Freaky is the latest comedy horror concoction from Happy Death Day mastermind Christopher Landon. Co-written by Landon and Michael Kennedy, the latter of whom has provided IT support and various forms of production assistance on both American Dad! and Family Guy, Freaky focuses on Millie (Kathryn Newton, Detective Pikachu), a shy introvert struggling to deal with the death of her father from the previous year.
Millie is bullied by the more popular high school girls and picked on by her wood shop teacher, Mr. Fletcher (Alan Ruck, Speed). Millie leans on her two best friends to make high school more bearable; Nyla (Celeste O’Connor) and Josh (Misha Osherovich, The Goldfinch).
What they aren’t able to remedy with their friendship is fixed by Millie’s constant daydreaming over her crush Booker (Uriah Shelton), the only non-douchebag jock at Blissfield High. Meanwhile, Millie’s mother, Paula (Katie Finneran) has turned to drinking since her husband died, while her older sister, Char (Dana Drori), has totally submerged herself in her career as a police officer.
Freaky is an R-rated horror-comedy spin on the Freaky Friday body swap concept. Millie lives in the town of Blissfield and, during the events of the film, a serial killer known as the Blissfield Butcher (Vince Vaughn) begins slaughtering Millie’s classmates. Amidst one of his rampages, a mystical knife known as the La Dola dagger catches The Butcher’s eye, but when he goes to use the dagger to kill Millie, the two switch bodies. Millie soon discovers that if she doesn’t stab the Butcher again within a 24-hour period, she’ll be trapped in his gross, middle-aged body forever.
This film, as well as all of the Freaky Friday films that were produced by Disney, are all based on the 1972 children’s novel of the same name by Mary Rodgers. This is relevant because film lovers have seen this concept done over and over again, which has led to any film based on the general premise to become relatively predictable. Freaky is slightly less enjoyable because, you basically know how it’s going to end from the start.
However, Christopher Landon and Michael Kennedy deserve a lot of credit for making Freaky as good as it is. Landon is able to have more graphic kills and push comedy further with Freaky than he did with the Happy Death Day films thanks to Freaky‘s R-rating, while Kennedy sought to inject some of his ten years of experience in animated comedy into the Freaky screenplay.
What’s great about Freaky is that it feels like several different genres rolled into one. It’s got the sweet and outrageous gore associated with slasher horror films, the humor of an R-rated high school comedy, and the emotion of a well-crafted drama. Freaky is surprisingly more heartfelt than it lets on. The film does fall victim to itself and sometimes pushes the melodrama into corny territory at times, but it seems to land those poignant moments more often than not.
Misha Osherovich gets a ton of laughs as Millie’s gay friend Josh and Kathryn Newtown does an incredible job of portraying essentially two different versions of the same character, but Vince Vaughn is the self-possessed heart and soul of Freaky.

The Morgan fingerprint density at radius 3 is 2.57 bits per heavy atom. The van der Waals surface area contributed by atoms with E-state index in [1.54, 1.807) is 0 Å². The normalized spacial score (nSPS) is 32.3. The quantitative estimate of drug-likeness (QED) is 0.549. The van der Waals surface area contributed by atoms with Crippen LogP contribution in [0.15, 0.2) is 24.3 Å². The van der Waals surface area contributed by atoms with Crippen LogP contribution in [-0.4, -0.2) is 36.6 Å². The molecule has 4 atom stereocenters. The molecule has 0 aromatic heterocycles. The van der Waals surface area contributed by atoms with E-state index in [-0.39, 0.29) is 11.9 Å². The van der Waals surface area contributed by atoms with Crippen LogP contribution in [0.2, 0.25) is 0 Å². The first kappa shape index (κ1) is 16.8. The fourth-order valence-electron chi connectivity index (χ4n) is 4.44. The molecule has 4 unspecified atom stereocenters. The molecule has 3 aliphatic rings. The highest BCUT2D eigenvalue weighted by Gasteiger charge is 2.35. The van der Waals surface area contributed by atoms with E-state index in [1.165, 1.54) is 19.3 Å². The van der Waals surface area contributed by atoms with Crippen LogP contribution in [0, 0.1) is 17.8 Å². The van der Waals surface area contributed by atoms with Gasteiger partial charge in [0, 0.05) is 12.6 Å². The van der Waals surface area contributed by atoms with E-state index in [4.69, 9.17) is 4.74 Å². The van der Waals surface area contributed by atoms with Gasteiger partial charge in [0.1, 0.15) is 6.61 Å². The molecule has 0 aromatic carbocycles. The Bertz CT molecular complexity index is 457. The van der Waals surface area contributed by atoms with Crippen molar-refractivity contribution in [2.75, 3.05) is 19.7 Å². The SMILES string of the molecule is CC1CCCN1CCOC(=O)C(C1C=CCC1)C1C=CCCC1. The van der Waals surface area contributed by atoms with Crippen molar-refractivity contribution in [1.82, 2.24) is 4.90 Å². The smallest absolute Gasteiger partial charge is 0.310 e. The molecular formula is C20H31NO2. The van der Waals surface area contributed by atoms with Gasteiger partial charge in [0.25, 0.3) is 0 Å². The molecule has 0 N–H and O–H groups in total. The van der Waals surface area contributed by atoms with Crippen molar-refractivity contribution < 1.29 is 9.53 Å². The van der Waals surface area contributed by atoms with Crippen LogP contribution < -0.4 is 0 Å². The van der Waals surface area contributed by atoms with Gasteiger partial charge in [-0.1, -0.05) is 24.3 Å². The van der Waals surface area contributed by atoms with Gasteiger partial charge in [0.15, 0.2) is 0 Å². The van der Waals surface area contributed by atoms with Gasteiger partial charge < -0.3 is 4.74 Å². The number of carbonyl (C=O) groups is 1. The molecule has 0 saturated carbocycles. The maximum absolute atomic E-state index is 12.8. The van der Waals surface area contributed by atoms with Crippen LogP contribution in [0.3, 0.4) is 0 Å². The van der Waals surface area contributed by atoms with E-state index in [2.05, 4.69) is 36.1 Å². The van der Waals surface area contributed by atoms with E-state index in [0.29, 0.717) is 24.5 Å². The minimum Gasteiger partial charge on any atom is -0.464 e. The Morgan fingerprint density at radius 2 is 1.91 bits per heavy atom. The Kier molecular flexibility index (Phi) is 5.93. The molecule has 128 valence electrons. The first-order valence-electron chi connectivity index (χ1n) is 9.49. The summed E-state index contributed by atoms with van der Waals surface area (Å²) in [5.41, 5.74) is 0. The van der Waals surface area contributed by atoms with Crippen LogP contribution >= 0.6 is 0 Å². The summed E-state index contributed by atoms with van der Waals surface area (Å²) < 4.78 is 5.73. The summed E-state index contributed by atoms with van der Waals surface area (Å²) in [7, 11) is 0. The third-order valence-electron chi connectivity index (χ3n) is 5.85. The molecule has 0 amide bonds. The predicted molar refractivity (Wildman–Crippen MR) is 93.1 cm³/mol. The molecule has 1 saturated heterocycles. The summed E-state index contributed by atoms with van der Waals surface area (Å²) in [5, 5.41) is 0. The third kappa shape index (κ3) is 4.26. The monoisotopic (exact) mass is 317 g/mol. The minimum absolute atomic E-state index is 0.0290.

Brawl in Cell Block 99 saw Vaughn unleash an unbelievable wave of untapped acting potential, and his performance in the 2017 thriller changed audience expectations regarding the actor, particularly in the type of films he’s been considered for. It’s always noteworthy when an actor successfully goes against the typecast he or she is known for.
Vaughn is a solid Jason Voorhees knockoff in Freaky, communicating so much more as the Blissfield Butcher with his horrific body language than with his limited dialogue. However, it is once Vaughn begins to portray himself-as-Millie-trapped-in-his-body that the actor truly shines. It’s reminiscent of Jack Black’s performances in the Jumanji films, but with the accessibility of more adult content at his crimson fingertips.
The layers Vaughn is able to bring to his performance are what makes him so enjoyable in Freaky. There’s an obvious size difference between Millie and the Butcher, which is capitalized upon in the film. Seeing Vaughn run and scream like a girl, look longingly into the eyes of a dreamy high school boy, do a full-length cheerleader routine, and struggle with having to pee standing up, is reminiscent to what some have imagined they would do if found trapped in the body of a member of the opposite sex. There’s an overwhelming sense of clumsiness there and an element of exploration that evolves into mesmerizing humor that you can’t look away from.
While Vince Vaughn’s amusing presence in the film steals the show, the kills in Freaky are also quite creative. The film begins with an awesome wine bottle kill followed almost immediately by a so-simple-it’s brilliant kill involving tennis racket to the head. The highlight of these inventive deaths is seen during shop class, in a scene that involves a certain victim being flayed vertically into two disgustingly gruesome pieces.
The performances of the entire cast are what save Freaky from being just another Freaky Friday clone. Despite its tired concept, Freaky is able to shake the expectations of the familiar story line and provide bloody, disemboweled hilarity that is a squeamish delight for horror and comedy fans alike. Vince Vaughn’s performance is intimidating, laugh out loud funny, and emotionally relatable, all at the same time. Here’s hoping we get a sequel that is just as hysterical and ingeniously murderous.
Appropriately, Freaky releases, Friday, November 13th, in theaters where available.
- Vince Vaughn's performance
- The film's creative and gory kills
- Familiar concept
- Due to being based on a familiar concept, the story itself is fairly predictable.